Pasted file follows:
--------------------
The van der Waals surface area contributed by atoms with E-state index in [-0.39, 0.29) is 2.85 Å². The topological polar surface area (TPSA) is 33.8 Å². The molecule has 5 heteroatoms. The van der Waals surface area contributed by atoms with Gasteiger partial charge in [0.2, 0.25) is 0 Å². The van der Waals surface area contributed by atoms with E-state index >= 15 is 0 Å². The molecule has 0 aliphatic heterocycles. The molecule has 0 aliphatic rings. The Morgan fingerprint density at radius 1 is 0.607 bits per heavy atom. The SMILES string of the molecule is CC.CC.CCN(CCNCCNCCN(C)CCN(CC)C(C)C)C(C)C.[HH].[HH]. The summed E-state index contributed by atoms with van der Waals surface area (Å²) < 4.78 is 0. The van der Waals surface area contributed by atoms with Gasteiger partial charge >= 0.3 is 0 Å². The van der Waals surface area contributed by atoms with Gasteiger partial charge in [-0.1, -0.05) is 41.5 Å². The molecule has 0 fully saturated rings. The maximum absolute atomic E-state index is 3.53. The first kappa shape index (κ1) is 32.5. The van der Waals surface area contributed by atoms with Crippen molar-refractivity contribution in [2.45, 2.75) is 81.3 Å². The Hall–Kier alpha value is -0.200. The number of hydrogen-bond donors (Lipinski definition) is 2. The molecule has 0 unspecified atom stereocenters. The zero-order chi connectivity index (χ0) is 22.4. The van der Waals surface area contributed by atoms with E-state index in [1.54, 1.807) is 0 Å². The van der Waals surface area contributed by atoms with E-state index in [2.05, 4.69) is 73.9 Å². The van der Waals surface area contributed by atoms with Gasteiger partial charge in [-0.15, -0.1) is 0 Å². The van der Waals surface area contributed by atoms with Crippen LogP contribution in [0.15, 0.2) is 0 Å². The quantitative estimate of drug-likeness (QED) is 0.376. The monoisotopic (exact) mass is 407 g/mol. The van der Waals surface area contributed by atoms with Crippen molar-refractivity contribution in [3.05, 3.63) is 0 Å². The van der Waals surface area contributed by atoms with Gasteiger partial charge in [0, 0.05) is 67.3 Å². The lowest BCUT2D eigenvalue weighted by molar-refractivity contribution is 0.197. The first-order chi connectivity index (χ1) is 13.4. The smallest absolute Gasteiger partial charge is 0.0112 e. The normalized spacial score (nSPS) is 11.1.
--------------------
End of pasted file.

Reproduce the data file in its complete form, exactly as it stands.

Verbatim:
The van der Waals surface area contributed by atoms with E-state index in [-0.39, 0.29) is 2.85 Å². The topological polar surface area (TPSA) is 33.8 Å². The molecule has 5 heteroatoms. The van der Waals surface area contributed by atoms with Gasteiger partial charge in [0.2, 0.25) is 0 Å². The van der Waals surface area contributed by atoms with E-state index >= 15 is 0 Å². The molecule has 0 aliphatic heterocycles. The molecule has 0 aliphatic rings. The Morgan fingerprint density at radius 1 is 0.607 bits per heavy atom. The SMILES string of the molecule is CC.CC.CCN(CCNCCNCCN(C)CCN(CC)C(C)C)C(C)C.[HH].[HH]. The summed E-state index contributed by atoms with van der Waals surface area (Å²) < 4.78 is 0. The van der Waals surface area contributed by atoms with Gasteiger partial charge >= 0.3 is 0 Å². The van der Waals surface area contributed by atoms with Gasteiger partial charge in [-0.1, -0.05) is 41.5 Å². The molecule has 0 fully saturated rings. The maximum absolute atomic E-state index is 3.53. The first kappa shape index (κ1) is 32.5. The van der Waals surface area contributed by atoms with Crippen molar-refractivity contribution in [2.45, 2.75) is 81.3 Å². The Hall–Kier alpha value is -0.200. The number of hydrogen-bond donors (Lipinski definition) is 2. The molecule has 0 unspecified atom stereocenters. The zero-order chi connectivity index (χ0) is 22.4. The van der Waals surface area contributed by atoms with E-state index in [1.54, 1.807) is 0 Å². The van der Waals surface area contributed by atoms with E-state index in [2.05, 4.69) is 73.9 Å². The van der Waals surface area contributed by atoms with Gasteiger partial charge in [-0.15, -0.1) is 0 Å². The van der Waals surface area contributed by atoms with Crippen LogP contribution in [0.15, 0.2) is 0 Å². The quantitative estimate of drug-likeness (QED) is 0.376. The monoisotopic (exact) mass is 407 g/mol. The van der Waals surface area contributed by atoms with Crippen molar-refractivity contribution in [3.05, 3.63) is 0 Å². The van der Waals surface area contributed by atoms with Gasteiger partial charge in [0, 0.05) is 67.3 Å². The lowest BCUT2D eigenvalue weighted by molar-refractivity contribution is 0.197. The first-order chi connectivity index (χ1) is 13.4. The smallest absolute Gasteiger partial charge is 0.0112 e. The normalized spacial score (nSPS) is 11.1.